The New Testament begins at Matthew 1:1 and ends at Revelation 22:21.
A Testament is generally written before death. In Jesus case it was written by his life and with the aid of his friends. A Testament takes effect after death, but the death of the Testator does not cancel any part of the Testament.
If you don’t want to keep the Sabbath as Jesus and his early followers did or you don’t want to pray the Lord’s supper now because Jesus hadn’t died yet, that is your choice. However, you are errant if you think these examples of living after Jesus are not part of the New Testament.
Another word for Testament is will. The New Testament of the Holy Bible is exactly that. It shows us the will of God through Jesus’ life, death, and resurrection. In it Jesus is the perfect example of following the Father’s will. And it tells us how we are beneficiaries of God’ will.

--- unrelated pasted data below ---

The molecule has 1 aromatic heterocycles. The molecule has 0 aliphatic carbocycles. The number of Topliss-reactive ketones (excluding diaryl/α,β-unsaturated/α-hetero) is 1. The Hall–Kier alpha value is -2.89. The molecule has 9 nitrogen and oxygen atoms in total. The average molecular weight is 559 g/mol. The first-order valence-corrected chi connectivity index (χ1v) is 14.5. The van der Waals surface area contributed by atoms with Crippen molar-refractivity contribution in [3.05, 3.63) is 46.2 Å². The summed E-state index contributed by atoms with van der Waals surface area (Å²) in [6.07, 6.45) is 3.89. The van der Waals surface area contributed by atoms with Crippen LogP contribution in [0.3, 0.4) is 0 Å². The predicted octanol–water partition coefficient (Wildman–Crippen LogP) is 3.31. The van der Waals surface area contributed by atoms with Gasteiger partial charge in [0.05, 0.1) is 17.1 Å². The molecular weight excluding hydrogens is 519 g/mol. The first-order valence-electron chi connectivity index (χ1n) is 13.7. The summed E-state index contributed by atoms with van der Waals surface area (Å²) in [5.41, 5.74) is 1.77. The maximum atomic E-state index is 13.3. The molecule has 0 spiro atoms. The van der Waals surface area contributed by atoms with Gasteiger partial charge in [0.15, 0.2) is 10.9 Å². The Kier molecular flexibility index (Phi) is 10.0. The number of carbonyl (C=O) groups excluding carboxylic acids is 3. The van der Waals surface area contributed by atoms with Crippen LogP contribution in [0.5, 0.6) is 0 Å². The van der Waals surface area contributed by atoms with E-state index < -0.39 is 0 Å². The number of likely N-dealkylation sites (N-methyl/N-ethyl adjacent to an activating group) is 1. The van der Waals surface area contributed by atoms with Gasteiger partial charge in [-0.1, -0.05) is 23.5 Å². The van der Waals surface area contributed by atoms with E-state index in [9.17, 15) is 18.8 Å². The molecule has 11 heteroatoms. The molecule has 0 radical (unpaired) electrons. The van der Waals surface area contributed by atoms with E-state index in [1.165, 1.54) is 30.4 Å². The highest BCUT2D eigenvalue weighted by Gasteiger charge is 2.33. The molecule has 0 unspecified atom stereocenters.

When does the New Testament take effect?
You can argue at Jesus’ death.
You can argue at its biblical compilation.
Or you can just accept it begins at Matthew 1:1 and ends at Revelation 22:21.